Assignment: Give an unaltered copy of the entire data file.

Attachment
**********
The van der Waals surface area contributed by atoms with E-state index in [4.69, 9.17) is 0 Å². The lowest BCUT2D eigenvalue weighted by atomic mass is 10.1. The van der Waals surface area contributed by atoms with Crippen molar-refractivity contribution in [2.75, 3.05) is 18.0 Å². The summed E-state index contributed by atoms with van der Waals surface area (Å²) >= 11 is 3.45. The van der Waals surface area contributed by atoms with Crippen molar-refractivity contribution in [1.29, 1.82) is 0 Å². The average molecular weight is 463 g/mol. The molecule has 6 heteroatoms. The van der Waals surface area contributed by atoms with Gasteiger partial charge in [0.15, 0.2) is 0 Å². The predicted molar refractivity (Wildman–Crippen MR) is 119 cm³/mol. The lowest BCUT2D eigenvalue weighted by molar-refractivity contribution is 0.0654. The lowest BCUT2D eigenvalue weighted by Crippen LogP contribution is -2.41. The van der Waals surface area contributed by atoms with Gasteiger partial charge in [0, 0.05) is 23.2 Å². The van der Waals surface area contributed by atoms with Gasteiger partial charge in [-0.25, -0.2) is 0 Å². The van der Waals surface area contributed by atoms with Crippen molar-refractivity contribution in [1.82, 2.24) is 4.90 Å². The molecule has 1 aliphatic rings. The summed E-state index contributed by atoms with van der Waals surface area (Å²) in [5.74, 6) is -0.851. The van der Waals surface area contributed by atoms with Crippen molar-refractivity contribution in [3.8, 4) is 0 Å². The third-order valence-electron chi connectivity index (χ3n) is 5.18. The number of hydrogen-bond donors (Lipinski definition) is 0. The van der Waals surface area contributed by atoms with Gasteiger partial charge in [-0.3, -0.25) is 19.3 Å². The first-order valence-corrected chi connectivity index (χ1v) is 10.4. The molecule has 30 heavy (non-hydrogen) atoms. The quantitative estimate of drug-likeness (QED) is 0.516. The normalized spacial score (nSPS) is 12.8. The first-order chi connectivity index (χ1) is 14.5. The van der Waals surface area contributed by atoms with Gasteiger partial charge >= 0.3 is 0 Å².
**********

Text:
The van der Waals surface area contributed by atoms with E-state index in [4.69, 9.17) is 0 Å². The lowest BCUT2D eigenvalue weighted by atomic mass is 10.1. The van der Waals surface area contributed by atoms with Crippen molar-refractivity contribution in [2.75, 3.05) is 18.0 Å². The summed E-state index contributed by atoms with van der Waals surface area (Å²) >= 11 is 3.45. The van der Waals surface area contributed by atoms with Crippen molar-refractivity contribution in [1.29, 1.82) is 0 Å². The average molecular weight is 463 g/mol. The molecule has 6 heteroatoms. The van der Waals surface area contributed by atoms with Gasteiger partial charge in [0.15, 0.2) is 0 Å². The predicted molar refractivity (Wildman–Crippen MR) is 119 cm³/mol. The lowest BCUT2D eigenvalue weighted by molar-refractivity contribution is 0.0654. The lowest BCUT2D eigenvalue weighted by Crippen LogP contribution is -2.41. The van der Waals surface area contributed by atoms with Gasteiger partial charge in [0, 0.05) is 23.2 Å². The van der Waals surface area contributed by atoms with Gasteiger partial charge in [-0.25, -0.2) is 0 Å². The van der Waals surface area contributed by atoms with Crippen molar-refractivity contribution in [1.82, 2.24) is 4.90 Å². The molecule has 1 aliphatic rings. The summed E-state index contributed by atoms with van der Waals surface area (Å²) in [5.74, 6) is -0.851. The van der Waals surface area contributed by atoms with Crippen molar-refractivity contribution in [3.8, 4) is 0 Å². The third-order valence-electron chi connectivity index (χ3n) is 5.18. The number of hydrogen-bond donors (Lipinski definition) is 0. The van der Waals surface area contributed by atoms with Gasteiger partial charge in [-0.3, -0.25) is 19.3 Å². The first-order valence-corrected chi connectivity index (χ1v) is 10.4. The molecule has 30 heavy (non-hydrogen) atoms. The quantitative estimate of drug-likeness (QED) is 0.516. The normalized spacial score (nSPS) is 12.8. The first-order chi connectivity index (χ1) is 14.5. The van der Waals surface area contributed by atoms with Gasteiger partial charge >= 0.3 is 0 Å².